Simmaron Research is conducting a one-of-a-kind study to analyze data from ME/CFS patients who respond to treatments like Ampligen®, IVIG, and cidofovir, and we need your help funding this data analysis! Our goal is to publish peer-reviewed data to stimulate treatment trials and inform rigorous trial design ASAP!
Author: Courtney Alexander Miller
Patients in the Ampligen clinical trial are asking for community help to protest changes that will force many to stop getting this medicine. Please sign our petition urging Hemispherx to put ME patients first, always.
In a first for ME/CFS research, NIH launched a creative grant expansion program to jump start ME/CFS research in the short term by supplementing current grants.
Recommendations submitted by advocates to NINDS to proactively contribute to a strong federal research program and to encourage collaboration between NIH and our community.
NINDS Director confirms PEM and CCC required for NIH post-infectious ME/CFS study.
Editor’s note: This is a clarification on the NIH’s earlier, accidental release of the intramural study protocol, which listed the Reeves definition as the sole definition of the new study. Robert and Courtney’s summary of their conversation has been confirmed by multiple sources within the patient community, including #MEAction. Robert and I had a well-timed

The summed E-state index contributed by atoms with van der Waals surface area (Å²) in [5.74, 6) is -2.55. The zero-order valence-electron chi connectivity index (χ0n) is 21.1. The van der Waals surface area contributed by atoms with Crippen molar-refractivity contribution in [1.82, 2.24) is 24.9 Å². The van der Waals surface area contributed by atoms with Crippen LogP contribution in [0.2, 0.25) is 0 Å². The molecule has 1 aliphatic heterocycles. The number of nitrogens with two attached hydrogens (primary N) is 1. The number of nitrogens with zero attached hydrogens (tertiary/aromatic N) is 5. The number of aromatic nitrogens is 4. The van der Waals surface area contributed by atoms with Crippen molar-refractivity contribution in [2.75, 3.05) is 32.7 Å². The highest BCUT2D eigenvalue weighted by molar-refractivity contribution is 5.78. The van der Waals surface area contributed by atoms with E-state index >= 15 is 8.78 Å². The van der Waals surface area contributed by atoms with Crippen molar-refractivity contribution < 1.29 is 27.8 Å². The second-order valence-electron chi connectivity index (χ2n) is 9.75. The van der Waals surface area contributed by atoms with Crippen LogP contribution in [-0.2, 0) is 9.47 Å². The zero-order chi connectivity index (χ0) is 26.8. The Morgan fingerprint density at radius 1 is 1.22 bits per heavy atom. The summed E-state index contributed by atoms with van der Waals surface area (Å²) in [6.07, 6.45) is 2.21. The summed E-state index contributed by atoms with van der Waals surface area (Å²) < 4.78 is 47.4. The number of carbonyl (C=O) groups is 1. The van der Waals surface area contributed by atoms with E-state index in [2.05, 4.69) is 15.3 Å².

Simmaron Powers Change in 2015! 2015 marks a powerful turning point for ME/CFS patients, and it’s all happening because of you! Patients, advocates and researchers have worked tirelessly to elevate our disease at the U.S. National Institutes of Health. On October 29, Dr. Francis Collins, Director of NIH, announced promising changes to the federal research
From Bob and Courtney Miller: We are excited to share news that the NIH has elevated its research approach to ME/CFS with important structural changes the patient community has been asking for. NIH announced today that ME/CFS will become housed in the National Institute for Neurological Diseases and Strokes, moving it out of the Office
Uniting the ME/CFS community is not easy, but it has never been more important than right now. One thing we all agree on is the urgent need for vastly increased funding at the National Institutes of Health, our nation’s scientific research machine. When two federally funded reports told NIH that there was an “urgent need”